Are We Doing Enough for the Well-Being of our Seafarers?
Are we doing enough for the mental health and well-being of our seafarers?
The answer is “no,” but this is not the end, but the beginning, of this article.
In one of the biggest and growing industries worldwide, in the industry with the biggest cultural diversity, mental health and well-being are factors that are important for most companies, but the quality of service is very low, completely inadequate, and it is dependable on the individual work of some of us.
In 2018, 18 percent of deaths of seafarers were suicides, others say 20 percent, others 25 percent, others even 30 percent. The truth is that we do not know for certain, because we do not have data, or we have contradictory data. This is mind-blowing for such a big industry, an industry that has so many issues to deal with.
ISM, TMSA and other regulatory bodies are beginning to set rules about seafarers’ mental health and well-being, but still there are several questions that rise:
1. What kind of regulations?
2. How to implement them?
3. How to monitor the quality of those regulations?
As ASCOT Consulting is assessing pilots and flight attendants on airlines, we often monitor the new changes in the aviation industry to update our tests and services. In the aviation industry, there is a specialization called Aviation Psychology: a specialized body of professionals that work with the other official bodies about the health, safety, soft skills and incident management. Aviation psychology has created mandates and protocols for accident handling, support and relief. Also, they play a prominent role in designing awareness and safety procedures, plus they take part in investigations from a behavior point of view.
While I was reading about this field, I could not stop wondering, why not in maritime? How beneficial would be for the industry to have a specialized body about these issues:
· Soft Skills
· Mental Health
· CISM after an Accident or Piracy and many more.
Also, consider how beneficial it would be for the maritime companies as well. They would be able to identify ill-trained “professionals” for the very demanding and crucial jobs they have. A process like that could reduce costs and increase service quality.
We are in an industry that will face great changes in the coming years; changes that have to do with the workforce (seafarers) as well, if not mainly.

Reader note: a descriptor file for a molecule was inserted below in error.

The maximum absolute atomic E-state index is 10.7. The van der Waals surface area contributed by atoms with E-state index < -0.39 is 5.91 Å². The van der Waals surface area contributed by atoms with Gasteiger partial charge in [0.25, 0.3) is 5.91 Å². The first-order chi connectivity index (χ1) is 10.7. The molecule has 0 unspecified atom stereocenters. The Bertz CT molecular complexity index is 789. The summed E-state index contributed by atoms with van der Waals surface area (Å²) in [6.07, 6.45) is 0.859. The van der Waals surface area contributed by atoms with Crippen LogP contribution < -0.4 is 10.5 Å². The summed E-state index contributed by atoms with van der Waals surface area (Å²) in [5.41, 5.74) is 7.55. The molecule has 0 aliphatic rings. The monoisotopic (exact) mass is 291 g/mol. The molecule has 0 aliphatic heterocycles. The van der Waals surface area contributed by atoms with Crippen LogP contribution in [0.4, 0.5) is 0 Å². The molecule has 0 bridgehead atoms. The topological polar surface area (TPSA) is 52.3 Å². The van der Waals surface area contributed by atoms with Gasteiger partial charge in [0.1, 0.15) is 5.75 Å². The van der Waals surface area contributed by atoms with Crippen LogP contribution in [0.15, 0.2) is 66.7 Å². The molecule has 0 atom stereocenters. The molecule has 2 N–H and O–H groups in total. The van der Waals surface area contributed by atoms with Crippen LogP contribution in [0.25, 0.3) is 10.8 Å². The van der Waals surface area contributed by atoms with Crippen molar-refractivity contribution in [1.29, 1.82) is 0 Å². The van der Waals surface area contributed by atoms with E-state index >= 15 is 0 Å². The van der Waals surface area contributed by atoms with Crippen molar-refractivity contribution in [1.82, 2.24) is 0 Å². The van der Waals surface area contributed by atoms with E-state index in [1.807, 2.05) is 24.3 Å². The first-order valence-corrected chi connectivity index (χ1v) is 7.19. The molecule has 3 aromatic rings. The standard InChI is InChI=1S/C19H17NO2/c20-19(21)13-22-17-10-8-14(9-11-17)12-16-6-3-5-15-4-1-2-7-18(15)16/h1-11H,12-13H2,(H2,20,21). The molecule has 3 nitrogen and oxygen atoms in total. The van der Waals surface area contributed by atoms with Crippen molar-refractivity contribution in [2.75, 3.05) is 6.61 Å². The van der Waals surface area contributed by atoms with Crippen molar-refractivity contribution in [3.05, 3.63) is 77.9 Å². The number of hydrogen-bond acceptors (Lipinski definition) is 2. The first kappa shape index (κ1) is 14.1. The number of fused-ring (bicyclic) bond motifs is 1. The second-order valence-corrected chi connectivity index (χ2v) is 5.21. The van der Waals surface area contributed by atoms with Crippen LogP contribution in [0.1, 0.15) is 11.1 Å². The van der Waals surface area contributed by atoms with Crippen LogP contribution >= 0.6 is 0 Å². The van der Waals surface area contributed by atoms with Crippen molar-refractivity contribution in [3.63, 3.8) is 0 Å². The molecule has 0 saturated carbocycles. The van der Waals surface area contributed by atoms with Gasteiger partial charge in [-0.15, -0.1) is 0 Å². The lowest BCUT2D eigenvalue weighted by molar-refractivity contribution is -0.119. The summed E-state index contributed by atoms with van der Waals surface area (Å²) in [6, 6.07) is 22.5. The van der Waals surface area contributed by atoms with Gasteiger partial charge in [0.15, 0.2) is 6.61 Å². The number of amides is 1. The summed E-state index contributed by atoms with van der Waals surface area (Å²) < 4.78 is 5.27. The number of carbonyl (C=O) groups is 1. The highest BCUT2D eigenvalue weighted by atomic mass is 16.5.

It disappoints me greatly when seafarers of all ranks cannot be convinced that assessment, mental health, resilience and soft skills play an important role, a role that will become even more important in the future. It is not their fault. Most of them have undergone tests and training, theoretical, outside of the scope of their profession, so they cannot see the point of all this. We have to admit that they are right!
I was unpleasantly impressed when on a study of the most stressful occupations in the world, I could find Executive Officers, Conference Organizers and Taxi Drivers but nothing about Maritime. I am not saying that these jobs are not stressful, but I was surprised, so I contacted the authors. Their response was no surprise to me: we either do not have any data, or we have too much contradictory data (like the example with suicide data that I mentioned in the beginning of this article).
I am not saying that with specialized and recognized services there will be no accidents or piracy incidents. What I am saying is that the number of these incidents can be reduced; we can learn from them; we can offer better services to the seafarers that have experienced them. This would be extremely beneficial for the industry as a whole.
It might seem like science fiction or like something that it is not essential, but for those who think that, I ask this: “If it has worked for so many other industries, including aviation, why can’t we make it work for maritime?
Dimitrios Lyrakos is CEO of ASCOT Consulting.
This article was originally posted on www.maritime-executive.com